Safety important this holiday season
November 17, 2011
FORT JACKSON, S.C. --With the holiday season fast approaching, we will reacquaint ourselves with the Loaded 45 Holiday Safety Campaign. Most of you are familiar with the terminology, "Loaded 45," but in case you don't recognize the phrase, it refers to the 45-day period that runs from Thanksgiving to New Year's Day.
During this holiday period, our Soldiers and civilians take advantage of their passes and leave time along with everyone else in the country. This significantly increases the numbers on our highways and therefore increases the potential for accidents.
Unfortunately, in many accidents during the holiday season, alcohol will play a role. Most parties and get-togethers that we will attend will include alcohol. Don't forget that drinking and driving spells disaster.
If you plan to drink, drink responsibly and always have a designated driver.
Keep in mind that during the holiday season, law enforcement officials on and off post, will be stepping up their enforcement of traffic laws and regulations. Those who drink alcohol at Family and Morale, Welfare and Recreation-operated facilities on post can request to be driven home. The best part of this offer is that the ride is free. The patron only needs to ask the FMWR bartender.
As for long-distance traveling, something at your disposal is the Travel Risk Planning System, which allows Soldiers and Army civilians to complete a POV risk assessment concerning their trip. TRiPS can be accessed through the U.S. Army Combat Readiness/Safety Center website at https://safety.army.mil/.
Basic Combat Training and Advanced Individual Training Soldiers are required to sign a POV safety contract with their platoon or drill sergeant before departing for block leave. Leaders are also mandated to make sure no Soldier or civilian employee leaves for the holiday period without a safety awareness briefing.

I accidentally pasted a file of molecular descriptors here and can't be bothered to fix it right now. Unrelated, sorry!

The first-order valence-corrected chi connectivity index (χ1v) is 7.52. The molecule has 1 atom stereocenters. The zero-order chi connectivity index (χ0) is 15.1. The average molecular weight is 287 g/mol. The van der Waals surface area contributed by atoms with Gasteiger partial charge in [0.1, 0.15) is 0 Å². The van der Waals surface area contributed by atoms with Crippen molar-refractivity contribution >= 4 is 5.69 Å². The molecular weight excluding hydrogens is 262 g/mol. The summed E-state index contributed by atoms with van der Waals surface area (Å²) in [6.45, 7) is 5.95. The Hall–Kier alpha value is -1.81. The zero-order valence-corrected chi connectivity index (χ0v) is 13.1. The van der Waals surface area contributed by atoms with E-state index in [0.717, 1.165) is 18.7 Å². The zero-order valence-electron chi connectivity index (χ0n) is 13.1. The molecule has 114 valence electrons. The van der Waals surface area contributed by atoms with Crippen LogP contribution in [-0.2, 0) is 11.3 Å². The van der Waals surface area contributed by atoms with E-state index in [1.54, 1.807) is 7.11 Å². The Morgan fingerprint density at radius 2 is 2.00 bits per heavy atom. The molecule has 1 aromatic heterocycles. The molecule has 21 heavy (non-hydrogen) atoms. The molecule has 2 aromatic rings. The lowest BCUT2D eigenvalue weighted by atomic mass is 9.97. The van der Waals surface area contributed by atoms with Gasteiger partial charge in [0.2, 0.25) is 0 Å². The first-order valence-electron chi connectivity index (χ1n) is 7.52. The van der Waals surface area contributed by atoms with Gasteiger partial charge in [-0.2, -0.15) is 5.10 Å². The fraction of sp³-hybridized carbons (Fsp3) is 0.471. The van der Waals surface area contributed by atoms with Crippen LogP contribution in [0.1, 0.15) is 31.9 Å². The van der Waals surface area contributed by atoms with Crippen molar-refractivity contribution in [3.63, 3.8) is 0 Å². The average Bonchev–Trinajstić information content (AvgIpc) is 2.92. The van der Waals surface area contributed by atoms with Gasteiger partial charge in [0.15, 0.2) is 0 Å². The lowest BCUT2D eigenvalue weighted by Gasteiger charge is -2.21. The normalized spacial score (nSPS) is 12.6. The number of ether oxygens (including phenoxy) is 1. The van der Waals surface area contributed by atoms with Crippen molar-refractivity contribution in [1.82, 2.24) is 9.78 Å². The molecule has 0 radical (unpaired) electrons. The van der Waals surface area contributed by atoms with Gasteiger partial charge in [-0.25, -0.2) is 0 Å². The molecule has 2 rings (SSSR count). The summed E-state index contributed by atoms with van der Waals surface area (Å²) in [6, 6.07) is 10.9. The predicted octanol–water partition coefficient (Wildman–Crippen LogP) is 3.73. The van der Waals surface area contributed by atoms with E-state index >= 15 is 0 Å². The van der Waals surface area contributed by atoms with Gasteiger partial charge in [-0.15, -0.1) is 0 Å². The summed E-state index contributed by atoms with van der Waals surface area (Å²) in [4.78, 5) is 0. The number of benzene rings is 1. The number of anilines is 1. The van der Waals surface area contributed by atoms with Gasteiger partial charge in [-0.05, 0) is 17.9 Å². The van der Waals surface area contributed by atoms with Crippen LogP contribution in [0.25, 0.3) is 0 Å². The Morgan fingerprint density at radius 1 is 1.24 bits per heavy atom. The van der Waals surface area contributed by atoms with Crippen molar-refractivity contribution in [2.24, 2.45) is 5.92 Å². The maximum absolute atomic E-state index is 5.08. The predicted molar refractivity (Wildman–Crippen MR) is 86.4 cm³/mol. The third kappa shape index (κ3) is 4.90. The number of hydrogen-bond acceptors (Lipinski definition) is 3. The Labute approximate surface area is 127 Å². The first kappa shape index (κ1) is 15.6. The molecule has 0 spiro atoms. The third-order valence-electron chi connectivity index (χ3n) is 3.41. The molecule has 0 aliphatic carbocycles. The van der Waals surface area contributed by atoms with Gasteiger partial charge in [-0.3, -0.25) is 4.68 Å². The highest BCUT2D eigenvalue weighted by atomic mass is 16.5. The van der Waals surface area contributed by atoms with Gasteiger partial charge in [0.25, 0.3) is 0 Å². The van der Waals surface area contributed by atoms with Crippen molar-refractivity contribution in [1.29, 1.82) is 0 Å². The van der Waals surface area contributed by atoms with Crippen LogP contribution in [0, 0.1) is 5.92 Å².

There are a number of simple things that Soldiers and civilians can do to ensure a safe trip on the roadways. For starters, wear your seatbelt.
Don't drive when you are tired. Don't drive distracted with cell phones or other electronic devices. Always watch for the "other guy" and drive defensively.
A lot of this boils down to good common sense. If you exercise good judgment at all times, your odds of stumbling into harm's way are greatly reduced. There is nothing more troubling than to hear or read about a Soldier who was involved in an accident that could have been prevented if he or she had practiced the principles of safety and good discipline. Discipline equals safety; if you are disciplined, you are safe.
If you adhere to good discipline during your time away from Fort Jackson, you are improving the odds of a safe return. Last, always apply your values and adhere to the standards to which we live by.
I have complete confidence in all of you, and the expectations that I have for you are not any higher than the ones that I have for myself. Please understand how important you all are to our mission. We cannot afford to lose any of you.
Army Strong and Victory Starts Here!